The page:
The respective optical emphasis in each of FIGS. 2, 3 and 4 makes it clear that the light emitting diodes 2 a-2 e, 3 a-3 d, 4 a-4 c of each group 9 and 10 and 11 respectively, considered in themselves, are again respectively arranged in a two-dimensional geometrical group pattern 18 and 19 and 20 respectively. The group pattern 18 of the first group 9, which is shown in FIG. 2, corresponds to a surface-centred parallelogram which is oriented along the diagonal 14. The group pattern 19 associated with the second group 10 is in the form of a simple parallelogram, that is to say a parallelogram which is occupied by the light emitting diodes 3 a-d, only at the corner points. Finally, the group pattern 20 associated with the third group 11 is in the form of an isosceles and substantially equilateral triangle. The respective centroid Rm (m=1,2,3) of the first group 9 and the second group 10 and the third group 11 respectively is also always on the centre line 8. Thus the centroids R1 and R2 of the group patterns 18 and 19 respectively coincide at the centre 21 of the surface element 5, 5′, 5″ and thus at the location of the light emitting diode 2 c. The centroid R3 of the group pattern 20 in contrast is somewhat displaced with respect to the centre 21.

The size of the triangular group pattern 20 is of such a magnitude, with respect to the surface element 5, 5′, 5″, that the light emitting diodes 4 a and 4 b of the surface element 5, with the light emitting diode 4 c of the adjoining surface element 5′, again form a triangular pattern 22 which represents the mirror image, reflected at the connecting line 23, of the group pattern 20. The light emitting diodes 4 a-4 c of the mutually adjoining surface elements 5, 5′, 5″ thus form intersection points of a surface-centred rectangular lattice 24 which is indicated by broken lines in FIG. 5.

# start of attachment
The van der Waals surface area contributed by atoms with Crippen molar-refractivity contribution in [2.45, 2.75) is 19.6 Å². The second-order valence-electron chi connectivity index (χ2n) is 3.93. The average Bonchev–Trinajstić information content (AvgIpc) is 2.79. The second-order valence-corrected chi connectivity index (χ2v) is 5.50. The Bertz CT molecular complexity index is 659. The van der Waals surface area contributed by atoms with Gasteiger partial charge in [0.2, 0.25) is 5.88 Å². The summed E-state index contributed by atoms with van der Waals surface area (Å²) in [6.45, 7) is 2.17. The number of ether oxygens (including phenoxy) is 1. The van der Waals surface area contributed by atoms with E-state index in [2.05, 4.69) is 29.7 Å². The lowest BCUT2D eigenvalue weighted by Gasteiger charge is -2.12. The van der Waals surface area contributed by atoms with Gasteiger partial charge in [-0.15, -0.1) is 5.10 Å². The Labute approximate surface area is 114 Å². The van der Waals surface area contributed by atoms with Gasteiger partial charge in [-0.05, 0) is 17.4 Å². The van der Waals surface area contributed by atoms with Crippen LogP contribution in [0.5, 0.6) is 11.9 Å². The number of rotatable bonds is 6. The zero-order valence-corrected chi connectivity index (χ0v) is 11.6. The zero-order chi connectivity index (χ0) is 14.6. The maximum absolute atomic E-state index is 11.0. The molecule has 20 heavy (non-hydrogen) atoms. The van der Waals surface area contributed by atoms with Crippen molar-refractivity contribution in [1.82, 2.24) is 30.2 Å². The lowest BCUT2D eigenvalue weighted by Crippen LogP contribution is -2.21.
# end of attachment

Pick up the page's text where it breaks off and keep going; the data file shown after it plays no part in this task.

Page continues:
Referenced by
Citing PatentFiling datePublication dateApplicantTitle
US7498753Dec 30, 2006Mar 3, 2009The Boeing CompanyColor-compensating Fluorescent-LED hybrid lighting
US7800483Nov 8, 2007Sep 21, 2010Federal-Mogul World Wide, Inc.Transitional lighting system for vehicle interior
US7905638 *Jul 18, 2007Mar 15, 2011Airbus Deutschland GmbhAircraft light source with at least one light-emitting diode and a diffuser
US8267557Jan 31, 2008Sep 18, 2012Airbus Operation GmbHIllumination system for passenger cabin illumination
DE102007004829A1 *Jan 31, 2007Aug 14, 2008Airbus Deutschland GmbhBeleuchtungssystem für eine Passagierkabinenbeleuchtung
DE102007004829B4 *Jan 31, 2007Nov 26, 2009Airbus Deutschland GmbhFlugzeug mit einem Beleuchtungssystem
WO2011086176A1 *Jan 17, 2011Jul 21, 2011Osram Gesellschaft mit beschränkter HaftungIllumination device
Classifications
U.S. Classification362/471
International ClassificationB60Q3/02
Cooperative ClassificationF21Y2105/003, B60Q3/0259, B60Q3/0283, B60Q3/025, B64D2011/0038
European ClassificationB60Q3/02D2, B60Q3/02D8, B60Q3/02N2
Legal Events
DateCodeEventDescription
Jul 1, 2011FPAYFee payment
Year of fee payment: 4
Apr 20, 2005ASAssignment
Owner name: DIEHL LUFTFAHRT ELEKTRONIK GMBH, GERMANY
Free format text: ASSIGNMENT OF ASSIGNORS INTEREST;ASSIGNOR:KLETTKE, OLIVER;REEL/FRAME:016495/0557
Effective date: 20050228